Written by Rachel Wright, a nurse, author and mum living in Essex with her husband and three sons. Her life changed the day her eldest son was born and introduced her to the world of severe disability and life-limiting epilepsy. As well as doing laundry and picking up Lego, she blogs at Born at the Right Time and recently published her memoir ‘The Skies I’m Under‘. Rachel is passionate about sharing her family’s story to improve the care of complex families. Her speaking engagements include leading workshops with parents as well as training professionals.

A-Z Guide to a British Summer (especially for complex families)

16 Aug 2017

We are half way through the school summer holidays and it feels as though we have had approximately 3.4 days of sun. For those parents counting down – stay strong, you’re now closer to the end than the beginning. If you’re loving it; three weeks left – make it count.

Either way to brighten your day, here is a Simple Stuff Works A-Z guide to a British Summer (especially for those with complex needs).

Accessibility

Days out aren’t planned simply with fun and entertainment value in mind, accessibility and inclusion are just as important in the holidays as term-time.

Bed-in-a-bag

The Simple Stuff Works Bed-in-a-Bag is fantastic for going on holiday. It also has the added bonus of being particularly useful on a sun-bed. For information or a quote email admin@simplestuffworks.co.uk or call 01827 307 870

Changing places

Without these vital facilities, many families find themselves limited or laying their loved ones on a dirty toilet floor to be changed. You can show your support to the campaign here.

Dancing

Mostly in the rain.

Equipment

Simple Stuff Works equipment is award winning, silent, gentle and for all ages. We are passionate about posture and improving lives.

Flying kites

John is captured in this moving video flying a kite and sharing his powerful poem about the ‘Impossible gift of sleep.

Click here to watch it.

“My twisted body
gnarled and tired like an old vine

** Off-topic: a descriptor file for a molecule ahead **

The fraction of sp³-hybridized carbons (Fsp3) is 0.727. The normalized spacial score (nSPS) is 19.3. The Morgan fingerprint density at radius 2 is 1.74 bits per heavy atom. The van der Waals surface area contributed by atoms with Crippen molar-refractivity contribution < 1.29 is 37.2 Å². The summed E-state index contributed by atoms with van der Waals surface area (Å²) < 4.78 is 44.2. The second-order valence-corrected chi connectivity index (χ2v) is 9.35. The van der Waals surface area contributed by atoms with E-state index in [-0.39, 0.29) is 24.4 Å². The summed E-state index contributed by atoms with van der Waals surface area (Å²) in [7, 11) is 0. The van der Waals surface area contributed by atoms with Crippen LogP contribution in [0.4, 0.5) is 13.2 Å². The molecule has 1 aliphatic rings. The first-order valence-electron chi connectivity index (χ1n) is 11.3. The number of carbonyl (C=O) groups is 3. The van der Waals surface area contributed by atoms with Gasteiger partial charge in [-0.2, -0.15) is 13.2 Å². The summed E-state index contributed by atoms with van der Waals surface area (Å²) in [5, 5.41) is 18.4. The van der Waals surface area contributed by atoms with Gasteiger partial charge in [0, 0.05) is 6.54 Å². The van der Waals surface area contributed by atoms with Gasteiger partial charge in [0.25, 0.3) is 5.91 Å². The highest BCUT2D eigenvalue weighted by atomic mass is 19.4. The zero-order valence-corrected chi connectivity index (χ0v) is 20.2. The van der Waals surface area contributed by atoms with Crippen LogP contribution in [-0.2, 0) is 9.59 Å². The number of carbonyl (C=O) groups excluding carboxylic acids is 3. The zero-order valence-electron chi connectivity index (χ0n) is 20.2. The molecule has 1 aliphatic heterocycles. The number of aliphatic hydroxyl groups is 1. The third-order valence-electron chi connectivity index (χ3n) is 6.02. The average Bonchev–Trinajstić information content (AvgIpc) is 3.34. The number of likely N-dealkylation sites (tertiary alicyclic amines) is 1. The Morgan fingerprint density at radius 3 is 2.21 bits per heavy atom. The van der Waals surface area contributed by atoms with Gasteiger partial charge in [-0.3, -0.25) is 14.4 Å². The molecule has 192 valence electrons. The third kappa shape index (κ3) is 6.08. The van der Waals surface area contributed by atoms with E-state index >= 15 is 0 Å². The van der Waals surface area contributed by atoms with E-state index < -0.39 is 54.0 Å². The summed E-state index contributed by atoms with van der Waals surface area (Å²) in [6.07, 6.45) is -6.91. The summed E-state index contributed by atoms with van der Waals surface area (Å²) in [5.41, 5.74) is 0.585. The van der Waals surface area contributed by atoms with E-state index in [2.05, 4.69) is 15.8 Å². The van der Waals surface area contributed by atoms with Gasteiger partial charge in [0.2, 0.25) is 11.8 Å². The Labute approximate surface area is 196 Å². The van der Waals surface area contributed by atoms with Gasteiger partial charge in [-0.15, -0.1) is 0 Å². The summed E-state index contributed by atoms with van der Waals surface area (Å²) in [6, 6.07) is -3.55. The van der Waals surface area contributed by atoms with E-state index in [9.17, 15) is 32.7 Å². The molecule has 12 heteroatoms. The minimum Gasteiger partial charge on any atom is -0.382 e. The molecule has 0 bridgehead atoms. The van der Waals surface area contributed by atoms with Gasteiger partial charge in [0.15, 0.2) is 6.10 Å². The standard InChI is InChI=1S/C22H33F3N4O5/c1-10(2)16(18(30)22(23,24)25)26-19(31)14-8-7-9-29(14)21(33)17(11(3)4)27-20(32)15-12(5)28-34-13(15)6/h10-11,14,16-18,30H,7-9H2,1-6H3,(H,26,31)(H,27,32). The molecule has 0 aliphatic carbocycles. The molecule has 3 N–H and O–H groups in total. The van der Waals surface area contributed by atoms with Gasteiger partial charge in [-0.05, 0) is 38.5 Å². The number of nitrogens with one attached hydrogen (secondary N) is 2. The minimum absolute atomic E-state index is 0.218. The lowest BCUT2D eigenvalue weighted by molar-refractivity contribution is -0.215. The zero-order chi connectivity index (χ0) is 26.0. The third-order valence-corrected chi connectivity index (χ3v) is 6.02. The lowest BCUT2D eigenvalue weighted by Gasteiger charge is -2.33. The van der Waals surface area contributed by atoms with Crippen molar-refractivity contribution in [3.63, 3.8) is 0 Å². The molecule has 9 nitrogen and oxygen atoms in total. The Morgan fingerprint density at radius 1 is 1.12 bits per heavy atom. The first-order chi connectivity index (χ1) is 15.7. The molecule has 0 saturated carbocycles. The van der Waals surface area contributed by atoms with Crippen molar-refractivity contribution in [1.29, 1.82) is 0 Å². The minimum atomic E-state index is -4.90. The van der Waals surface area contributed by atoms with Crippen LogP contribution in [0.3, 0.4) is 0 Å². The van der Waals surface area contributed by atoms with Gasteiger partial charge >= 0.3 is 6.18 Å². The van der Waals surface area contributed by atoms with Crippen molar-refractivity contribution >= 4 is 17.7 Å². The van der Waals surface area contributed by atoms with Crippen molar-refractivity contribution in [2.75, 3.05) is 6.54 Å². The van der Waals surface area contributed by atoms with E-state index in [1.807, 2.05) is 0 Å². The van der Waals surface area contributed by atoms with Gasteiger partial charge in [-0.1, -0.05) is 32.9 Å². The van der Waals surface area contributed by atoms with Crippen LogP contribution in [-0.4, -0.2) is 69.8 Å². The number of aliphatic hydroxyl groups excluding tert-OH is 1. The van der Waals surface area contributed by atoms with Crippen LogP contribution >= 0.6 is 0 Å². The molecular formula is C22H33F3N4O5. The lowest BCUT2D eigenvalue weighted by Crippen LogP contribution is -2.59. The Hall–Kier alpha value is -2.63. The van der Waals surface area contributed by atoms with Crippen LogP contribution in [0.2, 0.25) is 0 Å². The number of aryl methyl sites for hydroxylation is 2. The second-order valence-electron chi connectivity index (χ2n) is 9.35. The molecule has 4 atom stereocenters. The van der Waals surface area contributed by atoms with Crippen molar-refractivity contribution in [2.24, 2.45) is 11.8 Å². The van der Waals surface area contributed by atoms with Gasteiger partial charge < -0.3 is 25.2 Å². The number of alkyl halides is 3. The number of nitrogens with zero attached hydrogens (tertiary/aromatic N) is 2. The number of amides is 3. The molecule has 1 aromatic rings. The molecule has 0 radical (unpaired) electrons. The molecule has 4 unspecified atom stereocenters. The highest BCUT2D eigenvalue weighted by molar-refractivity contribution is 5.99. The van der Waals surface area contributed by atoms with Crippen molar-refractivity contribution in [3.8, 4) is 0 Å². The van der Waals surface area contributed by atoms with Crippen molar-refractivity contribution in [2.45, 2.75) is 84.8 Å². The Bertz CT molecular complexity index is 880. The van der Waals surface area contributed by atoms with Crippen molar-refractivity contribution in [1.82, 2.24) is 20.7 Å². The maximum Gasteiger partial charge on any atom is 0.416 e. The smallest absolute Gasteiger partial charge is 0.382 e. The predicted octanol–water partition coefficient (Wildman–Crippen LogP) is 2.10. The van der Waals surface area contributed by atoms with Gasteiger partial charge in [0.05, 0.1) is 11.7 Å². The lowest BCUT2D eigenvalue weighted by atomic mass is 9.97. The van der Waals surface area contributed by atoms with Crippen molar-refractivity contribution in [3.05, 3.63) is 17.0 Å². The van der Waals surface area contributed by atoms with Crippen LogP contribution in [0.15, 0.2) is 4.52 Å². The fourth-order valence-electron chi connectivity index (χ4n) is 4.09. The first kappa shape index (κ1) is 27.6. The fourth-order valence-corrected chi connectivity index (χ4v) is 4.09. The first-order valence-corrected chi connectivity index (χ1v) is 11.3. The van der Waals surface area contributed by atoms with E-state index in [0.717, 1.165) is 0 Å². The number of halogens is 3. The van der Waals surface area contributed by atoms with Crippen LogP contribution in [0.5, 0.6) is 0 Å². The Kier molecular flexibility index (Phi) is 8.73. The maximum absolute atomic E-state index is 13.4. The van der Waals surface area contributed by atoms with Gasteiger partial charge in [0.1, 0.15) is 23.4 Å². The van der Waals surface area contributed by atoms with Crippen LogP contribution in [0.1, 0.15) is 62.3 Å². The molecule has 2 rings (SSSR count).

simply cries enough
A child locked in with no speech
implores our realignment
Hugging me like an old friend always there
Relieves discomfort and pain
Simple Stuff just works

My psyche now free from struggle with my body
Simply clears and calms resting and peaceful sleep
Impossible gift now mine.”

Gravity

Gravity doesn’t go on holiday.

At Simple Stuff Works we know that the 24-hour postural care provided by families and carers continues, in every season and everywhere.

Have wheelchair will travel

Have wheelchair will travel is a great resource full of advice and support for those adventurers on wheels. Check it out here.

Ice-cream

It’s the summer.

You have to eat ice-cream.

And if you are wearing three layers of clothing, with Goosebumps prickling your legs and rain streaking across your face, well that just makes it even more authentic.

Jam

Traffic – not strawberry. Unless you’re on the A12 by Tiptree, and then you might just get to experience both.

Kids to Adultz Scotland

On 14th September Fast Aid, the Simple Stuff Works distributor, will be setting up shop at Kidz to Adultz Scotland and blowing the trumpet of changing lives with kind and gentle postural care. So, if you’re north of the border come and check it out.

Location, location, location

We’re not talking Kirsty or Phil here, but the reality that going on holiday is often more challenging.

For many families, it is the same issues, in a different (often less equipped) place. It is frequently a change of location rather than rest. That doesn’t stop it being fun or wonderful, it simply means the hard work continues.

Memories

As well as the busyness, chaos and exhaustion, families create memories at this time of year. Taking time out of the routine to do something extraordinary. These precious moments of time may be captured on a selfie or simply tucked away in our memory for a later date. Either way, they are like precious treasured jewels ready to be re-lived and enjoyed in the future.

Number 24

Check out this short animation about the unexpected lives of those living at Number 24.

Objective measurements

Here at Simple Stuff Works, we recognise that as well as a specialist clinical eye, objective measurements are important in assessing in body symmetry and the effectiveness of postural care. That is why we advocate and train professionals in Goldsmith Indices. Click here to check out our training in Body Symmetry and other on-line courses.

Packing

It takes longer to pack the kit, caboodle and specialist equipment than the actual holiday itself.

And for families of loved ones with complex needs, the chances are, if you forget something, it can’t be bought in Boots on the way (other pharmacies are available).

Quiet

Hahaha!

There’s none of that.

Rain

The bell tolls at the end of the summer term and the storm clouds slowly sweep across the bright blue sky. Rain starts the day schools breaks up but coming the beginning of September and we’ll all get to revel in the late Indian Summer.

Sun

Occasionally – in short bursts.

And as soon as that bright orange orb hits the blue sky it becomes fashionable for men of every shape and size to have their T-shirt tucked in their back pocket rather than covering their chest.

Temperatures rise (occasionally)

At Simple Stuff Works we know the importance of regulating body temperature day and night. So our sleep systems are especially designed to help the body regulate its temperature every season of the year.